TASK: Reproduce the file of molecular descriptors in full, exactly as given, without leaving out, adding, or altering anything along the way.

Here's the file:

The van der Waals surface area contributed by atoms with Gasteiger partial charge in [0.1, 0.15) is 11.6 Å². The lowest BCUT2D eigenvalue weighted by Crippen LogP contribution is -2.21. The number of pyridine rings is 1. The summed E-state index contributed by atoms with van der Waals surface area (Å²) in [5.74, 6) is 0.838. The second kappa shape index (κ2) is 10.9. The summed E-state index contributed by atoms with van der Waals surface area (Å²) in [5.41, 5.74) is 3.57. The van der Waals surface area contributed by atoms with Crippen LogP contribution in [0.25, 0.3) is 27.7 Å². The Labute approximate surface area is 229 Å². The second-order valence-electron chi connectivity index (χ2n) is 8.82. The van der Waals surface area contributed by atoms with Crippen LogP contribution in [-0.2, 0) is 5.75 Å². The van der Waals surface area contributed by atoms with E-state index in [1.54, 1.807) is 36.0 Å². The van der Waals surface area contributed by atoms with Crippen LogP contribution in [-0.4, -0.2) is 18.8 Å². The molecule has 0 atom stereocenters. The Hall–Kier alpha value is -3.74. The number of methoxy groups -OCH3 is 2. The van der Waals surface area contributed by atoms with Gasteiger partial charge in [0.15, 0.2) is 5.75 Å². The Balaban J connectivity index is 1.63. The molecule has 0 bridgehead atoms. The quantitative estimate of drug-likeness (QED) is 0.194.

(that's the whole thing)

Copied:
The van der Waals surface area contributed by atoms with Gasteiger partial charge in [0.1, 0.15) is 11.6 Å². The lowest BCUT2D eigenvalue weighted by Crippen LogP contribution is -2.21. The number of pyridine rings is 1. The summed E-state index contributed by atoms with van der Waals surface area (Å²) in [5.74, 6) is 0.838. The second kappa shape index (κ2) is 10.9. The summed E-state index contributed by atoms with van der Waals surface area (Å²) in [5.41, 5.74) is 3.57. The van der Waals surface area contributed by atoms with Crippen LogP contribution in [0.25, 0.3) is 27.7 Å². The Labute approximate surface area is 229 Å². The second-order valence-electron chi connectivity index (χ2n) is 8.82. The van der Waals surface area contributed by atoms with Crippen LogP contribution in [-0.2, 0) is 5.75 Å². The van der Waals surface area contributed by atoms with E-state index in [1.54, 1.807) is 36.0 Å². The van der Waals surface area contributed by atoms with Crippen LogP contribution in [-0.4, -0.2) is 18.8 Å². The molecule has 0 atom stereocenters. The Hall–Kier alpha value is -3.74. The number of methoxy groups -OCH3 is 2. The van der Waals surface area contributed by atoms with Gasteiger partial charge in [0.15, 0.2) is 5.75 Å². The Balaban J connectivity index is 1.63. The molecule has 0 bridgehead atoms. The quantitative estimate of drug-likeness (QED) is 0.194.